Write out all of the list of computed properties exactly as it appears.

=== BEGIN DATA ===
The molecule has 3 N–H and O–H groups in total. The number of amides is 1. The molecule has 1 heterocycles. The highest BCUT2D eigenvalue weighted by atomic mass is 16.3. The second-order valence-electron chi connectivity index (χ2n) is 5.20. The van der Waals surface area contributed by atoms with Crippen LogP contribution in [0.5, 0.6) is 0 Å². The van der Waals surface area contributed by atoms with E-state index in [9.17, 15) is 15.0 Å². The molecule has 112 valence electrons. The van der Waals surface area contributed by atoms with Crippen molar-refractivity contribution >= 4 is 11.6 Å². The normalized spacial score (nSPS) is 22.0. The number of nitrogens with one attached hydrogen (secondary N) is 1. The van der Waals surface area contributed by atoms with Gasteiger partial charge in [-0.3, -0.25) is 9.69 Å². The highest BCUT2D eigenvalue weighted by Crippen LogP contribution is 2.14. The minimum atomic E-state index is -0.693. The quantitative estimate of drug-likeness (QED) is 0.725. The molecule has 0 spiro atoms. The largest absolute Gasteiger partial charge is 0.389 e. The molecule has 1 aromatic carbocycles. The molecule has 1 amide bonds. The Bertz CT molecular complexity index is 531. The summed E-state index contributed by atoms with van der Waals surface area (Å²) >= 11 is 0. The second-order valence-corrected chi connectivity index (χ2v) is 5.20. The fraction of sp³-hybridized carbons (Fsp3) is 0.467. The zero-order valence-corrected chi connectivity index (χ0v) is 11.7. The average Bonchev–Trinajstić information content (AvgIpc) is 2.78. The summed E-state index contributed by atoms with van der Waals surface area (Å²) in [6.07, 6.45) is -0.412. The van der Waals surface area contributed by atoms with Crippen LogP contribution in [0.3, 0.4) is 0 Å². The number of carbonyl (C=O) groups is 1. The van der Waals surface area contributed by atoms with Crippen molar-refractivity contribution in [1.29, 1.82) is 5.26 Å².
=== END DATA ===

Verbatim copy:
The molecule has 3 N–H and O–H groups in total. The number of amides is 1. The molecule has 1 heterocycles. The highest BCUT2D eigenvalue weighted by atomic mass is 16.3. The second-order valence-electron chi connectivity index (χ2n) is 5.20. The van der Waals surface area contributed by atoms with Crippen LogP contribution in [0.5, 0.6) is 0 Å². The van der Waals surface area contributed by atoms with E-state index in [9.17, 15) is 15.0 Å². The molecule has 112 valence electrons. The van der Waals surface area contributed by atoms with Crippen molar-refractivity contribution >= 4 is 11.6 Å². The normalized spacial score (nSPS) is 22.0. The number of nitrogens with one attached hydrogen (secondary N) is 1. The van der Waals surface area contributed by atoms with Gasteiger partial charge in [-0.3, -0.25) is 9.69 Å². The highest BCUT2D eigenvalue weighted by Crippen LogP contribution is 2.14. The minimum atomic E-state index is -0.693. The quantitative estimate of drug-likeness (QED) is 0.725. The molecule has 0 spiro atoms. The largest absolute Gasteiger partial charge is 0.389 e. The molecule has 1 aromatic carbocycles. The molecule has 1 amide bonds. The Bertz CT molecular complexity index is 531. The summed E-state index contributed by atoms with van der Waals surface area (Å²) >= 11 is 0. The second-order valence-corrected chi connectivity index (χ2v) is 5.20. The fraction of sp³-hybridized carbons (Fsp3) is 0.467. The zero-order valence-corrected chi connectivity index (χ0v) is 11.7. The average Bonchev–Trinajstić information content (AvgIpc) is 2.78. The summed E-state index contributed by atoms with van der Waals surface area (Å²) in [6.07, 6.45) is -0.412. The van der Waals surface area contributed by atoms with Crippen LogP contribution in [0.3, 0.4) is 0 Å². The number of carbonyl (C=O) groups is 1. The van der Waals surface area contributed by atoms with Crippen molar-refractivity contribution in [1.29, 1.82) is 5.26 Å².